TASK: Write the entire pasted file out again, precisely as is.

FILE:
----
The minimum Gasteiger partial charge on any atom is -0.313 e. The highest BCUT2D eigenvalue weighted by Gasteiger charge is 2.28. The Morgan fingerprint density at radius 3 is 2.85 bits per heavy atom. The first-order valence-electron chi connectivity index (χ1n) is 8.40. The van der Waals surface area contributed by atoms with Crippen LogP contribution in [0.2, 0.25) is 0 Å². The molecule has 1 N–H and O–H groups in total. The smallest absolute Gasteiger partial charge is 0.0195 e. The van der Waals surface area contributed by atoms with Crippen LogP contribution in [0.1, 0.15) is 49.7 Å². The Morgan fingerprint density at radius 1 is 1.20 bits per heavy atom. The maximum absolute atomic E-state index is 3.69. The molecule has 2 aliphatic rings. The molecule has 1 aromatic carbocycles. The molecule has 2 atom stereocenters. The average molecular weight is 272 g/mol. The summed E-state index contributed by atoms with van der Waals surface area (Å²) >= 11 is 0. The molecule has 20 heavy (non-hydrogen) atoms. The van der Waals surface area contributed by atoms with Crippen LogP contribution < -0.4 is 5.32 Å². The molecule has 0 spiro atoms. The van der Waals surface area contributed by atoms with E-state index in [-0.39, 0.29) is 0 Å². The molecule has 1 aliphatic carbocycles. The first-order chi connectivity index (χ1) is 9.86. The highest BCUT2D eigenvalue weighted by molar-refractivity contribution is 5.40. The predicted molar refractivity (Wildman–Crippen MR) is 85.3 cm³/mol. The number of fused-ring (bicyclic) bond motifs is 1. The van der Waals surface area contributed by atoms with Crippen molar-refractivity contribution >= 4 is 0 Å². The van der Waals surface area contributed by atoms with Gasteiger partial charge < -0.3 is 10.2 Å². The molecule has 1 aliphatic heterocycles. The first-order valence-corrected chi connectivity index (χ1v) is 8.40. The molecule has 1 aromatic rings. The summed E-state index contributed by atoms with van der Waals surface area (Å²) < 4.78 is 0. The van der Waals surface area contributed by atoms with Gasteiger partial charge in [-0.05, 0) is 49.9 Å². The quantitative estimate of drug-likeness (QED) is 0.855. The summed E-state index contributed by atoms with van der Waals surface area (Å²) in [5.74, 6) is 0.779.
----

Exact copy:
The minimum Gasteiger partial charge on any atom is -0.313 e. The highest BCUT2D eigenvalue weighted by Gasteiger charge is 2.28. The Morgan fingerprint density at radius 3 is 2.85 bits per heavy atom. The first-order valence-electron chi connectivity index (χ1n) is 8.40. The van der Waals surface area contributed by atoms with Crippen LogP contribution in [0.2, 0.25) is 0 Å². The molecule has 1 N–H and O–H groups in total. The smallest absolute Gasteiger partial charge is 0.0195 e. The van der Waals surface area contributed by atoms with Crippen LogP contribution in [0.1, 0.15) is 49.7 Å². The Morgan fingerprint density at radius 1 is 1.20 bits per heavy atom. The maximum absolute atomic E-state index is 3.69. The molecule has 2 aliphatic rings. The molecule has 1 aromatic carbocycles. The molecule has 2 atom stereocenters. The average molecular weight is 272 g/mol. The summed E-state index contributed by atoms with van der Waals surface area (Å²) >= 11 is 0. The molecule has 20 heavy (non-hydrogen) atoms. The van der Waals surface area contributed by atoms with Crippen LogP contribution < -0.4 is 5.32 Å². The molecule has 0 spiro atoms. The van der Waals surface area contributed by atoms with E-state index in [-0.39, 0.29) is 0 Å². The molecule has 1 aliphatic carbocycles. The first-order chi connectivity index (χ1) is 9.86. The highest BCUT2D eigenvalue weighted by molar-refractivity contribution is 5.40. The predicted molar refractivity (Wildman–Crippen MR) is 85.3 cm³/mol. The number of fused-ring (bicyclic) bond motifs is 1. The van der Waals surface area contributed by atoms with Crippen molar-refractivity contribution >= 4 is 0 Å². The van der Waals surface area contributed by atoms with Gasteiger partial charge < -0.3 is 10.2 Å². The molecule has 1 aliphatic heterocycles. The first-order valence-corrected chi connectivity index (χ1v) is 8.40. The molecule has 1 aromatic rings. The summed E-state index contributed by atoms with van der Waals surface area (Å²) < 4.78 is 0. The van der Waals surface area contributed by atoms with Gasteiger partial charge in [-0.05, 0) is 49.9 Å². The quantitative estimate of drug-likeness (QED) is 0.855. The summed E-state index contributed by atoms with van der Waals surface area (Å²) in [5.74, 6) is 0.779.